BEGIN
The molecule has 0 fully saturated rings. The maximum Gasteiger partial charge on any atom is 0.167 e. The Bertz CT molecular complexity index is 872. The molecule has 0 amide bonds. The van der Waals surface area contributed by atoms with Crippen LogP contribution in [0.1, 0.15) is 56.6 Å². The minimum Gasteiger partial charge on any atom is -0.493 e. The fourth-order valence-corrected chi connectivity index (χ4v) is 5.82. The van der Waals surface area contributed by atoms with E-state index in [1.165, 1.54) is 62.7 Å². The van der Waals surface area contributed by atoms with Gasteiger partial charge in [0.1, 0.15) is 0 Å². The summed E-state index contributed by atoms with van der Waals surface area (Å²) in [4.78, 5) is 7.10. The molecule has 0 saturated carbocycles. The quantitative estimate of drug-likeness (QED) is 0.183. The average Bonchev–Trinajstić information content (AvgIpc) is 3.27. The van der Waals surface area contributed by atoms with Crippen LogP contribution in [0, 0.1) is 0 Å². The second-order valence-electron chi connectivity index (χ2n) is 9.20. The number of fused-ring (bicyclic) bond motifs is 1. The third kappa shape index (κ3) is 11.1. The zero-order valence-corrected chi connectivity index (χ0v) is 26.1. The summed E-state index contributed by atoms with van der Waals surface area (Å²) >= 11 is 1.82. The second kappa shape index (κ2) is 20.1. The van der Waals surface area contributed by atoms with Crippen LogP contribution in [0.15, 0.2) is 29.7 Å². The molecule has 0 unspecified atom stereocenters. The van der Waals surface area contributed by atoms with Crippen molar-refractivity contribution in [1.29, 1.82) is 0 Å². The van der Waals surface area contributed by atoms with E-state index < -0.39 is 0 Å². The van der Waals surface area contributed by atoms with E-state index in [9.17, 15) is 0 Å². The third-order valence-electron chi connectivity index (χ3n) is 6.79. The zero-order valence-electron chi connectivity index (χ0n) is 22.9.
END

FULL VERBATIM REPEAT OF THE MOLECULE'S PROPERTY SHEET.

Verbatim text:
The molecule has 0 fully saturated rings. The maximum Gasteiger partial charge on any atom is 0.167 e. The Bertz CT molecular complexity index is 872. The molecule has 0 amide bonds. The van der Waals surface area contributed by atoms with Crippen LogP contribution in [0.1, 0.15) is 56.6 Å². The minimum Gasteiger partial charge on any atom is -0.493 e. The fourth-order valence-corrected chi connectivity index (χ4v) is 5.82. The van der Waals surface area contributed by atoms with E-state index in [1.165, 1.54) is 62.7 Å². The van der Waals surface area contributed by atoms with Gasteiger partial charge in [0.1, 0.15) is 0 Å². The summed E-state index contributed by atoms with van der Waals surface area (Å²) in [4.78, 5) is 7.10. The molecule has 0 saturated carbocycles. The quantitative estimate of drug-likeness (QED) is 0.183. The average Bonchev–Trinajstić information content (AvgIpc) is 3.27. The van der Waals surface area contributed by atoms with Crippen LogP contribution in [0, 0.1) is 0 Å². The second-order valence-electron chi connectivity index (χ2n) is 9.20. The number of fused-ring (bicyclic) bond motifs is 1. The third kappa shape index (κ3) is 11.1. The zero-order valence-corrected chi connectivity index (χ0v) is 26.1. The summed E-state index contributed by atoms with van der Waals surface area (Å²) >= 11 is 1.82. The second kappa shape index (κ2) is 20.1. The van der Waals surface area contributed by atoms with Crippen LogP contribution in [0.15, 0.2) is 29.7 Å². The molecule has 0 unspecified atom stereocenters. The van der Waals surface area contributed by atoms with Crippen molar-refractivity contribution in [1.29, 1.82) is 0 Å². The van der Waals surface area contributed by atoms with E-state index < -0.39 is 0 Å². The van der Waals surface area contributed by atoms with E-state index in [9.17, 15) is 0 Å². The third-order valence-electron chi connectivity index (χ3n) is 6.79. The zero-order valence-electron chi connectivity index (χ0n) is 22.9.